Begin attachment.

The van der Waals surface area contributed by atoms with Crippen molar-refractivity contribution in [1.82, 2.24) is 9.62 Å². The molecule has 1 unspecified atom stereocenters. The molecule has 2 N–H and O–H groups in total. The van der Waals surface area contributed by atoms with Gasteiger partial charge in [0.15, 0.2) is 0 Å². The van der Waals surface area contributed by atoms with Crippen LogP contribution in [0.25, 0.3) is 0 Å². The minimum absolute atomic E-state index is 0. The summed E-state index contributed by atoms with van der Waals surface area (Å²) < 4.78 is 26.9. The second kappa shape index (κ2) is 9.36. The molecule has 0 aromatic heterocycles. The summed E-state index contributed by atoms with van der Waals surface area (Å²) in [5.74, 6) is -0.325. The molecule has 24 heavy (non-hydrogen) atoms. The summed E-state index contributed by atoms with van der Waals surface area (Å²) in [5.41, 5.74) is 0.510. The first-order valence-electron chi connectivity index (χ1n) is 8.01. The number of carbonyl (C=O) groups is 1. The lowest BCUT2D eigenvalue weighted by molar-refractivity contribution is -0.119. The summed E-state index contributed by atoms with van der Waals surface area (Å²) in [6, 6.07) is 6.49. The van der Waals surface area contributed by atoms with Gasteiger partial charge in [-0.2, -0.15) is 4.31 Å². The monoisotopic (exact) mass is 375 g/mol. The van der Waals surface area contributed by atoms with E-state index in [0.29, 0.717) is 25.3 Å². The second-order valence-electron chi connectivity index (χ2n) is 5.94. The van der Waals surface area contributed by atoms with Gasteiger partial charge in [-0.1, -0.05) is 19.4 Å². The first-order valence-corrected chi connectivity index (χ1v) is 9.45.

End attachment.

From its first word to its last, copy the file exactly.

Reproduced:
The van der Waals surface area contributed by atoms with Crippen molar-refractivity contribution in [1.82, 2.24) is 9.62 Å². The molecule has 1 unspecified atom stereocenters. The molecule has 2 N–H and O–H groups in total. The van der Waals surface area contributed by atoms with Gasteiger partial charge in [0.15, 0.2) is 0 Å². The van der Waals surface area contributed by atoms with Crippen LogP contribution in [0.25, 0.3) is 0 Å². The minimum absolute atomic E-state index is 0. The summed E-state index contributed by atoms with van der Waals surface area (Å²) < 4.78 is 26.9. The second kappa shape index (κ2) is 9.36. The molecule has 0 aromatic heterocycles. The summed E-state index contributed by atoms with van der Waals surface area (Å²) in [5.74, 6) is -0.325. The molecule has 24 heavy (non-hydrogen) atoms. The summed E-state index contributed by atoms with van der Waals surface area (Å²) in [5.41, 5.74) is 0.510. The first-order valence-electron chi connectivity index (χ1n) is 8.01. The number of carbonyl (C=O) groups is 1. The lowest BCUT2D eigenvalue weighted by molar-refractivity contribution is -0.119. The summed E-state index contributed by atoms with van der Waals surface area (Å²) in [6, 6.07) is 6.49. The van der Waals surface area contributed by atoms with Gasteiger partial charge in [-0.2, -0.15) is 4.31 Å². The monoisotopic (exact) mass is 375 g/mol. The van der Waals surface area contributed by atoms with E-state index in [0.29, 0.717) is 25.3 Å². The second-order valence-electron chi connectivity index (χ2n) is 5.94. The van der Waals surface area contributed by atoms with Gasteiger partial charge in [-0.1, -0.05) is 19.4 Å². The first-order valence-corrected chi connectivity index (χ1v) is 9.45.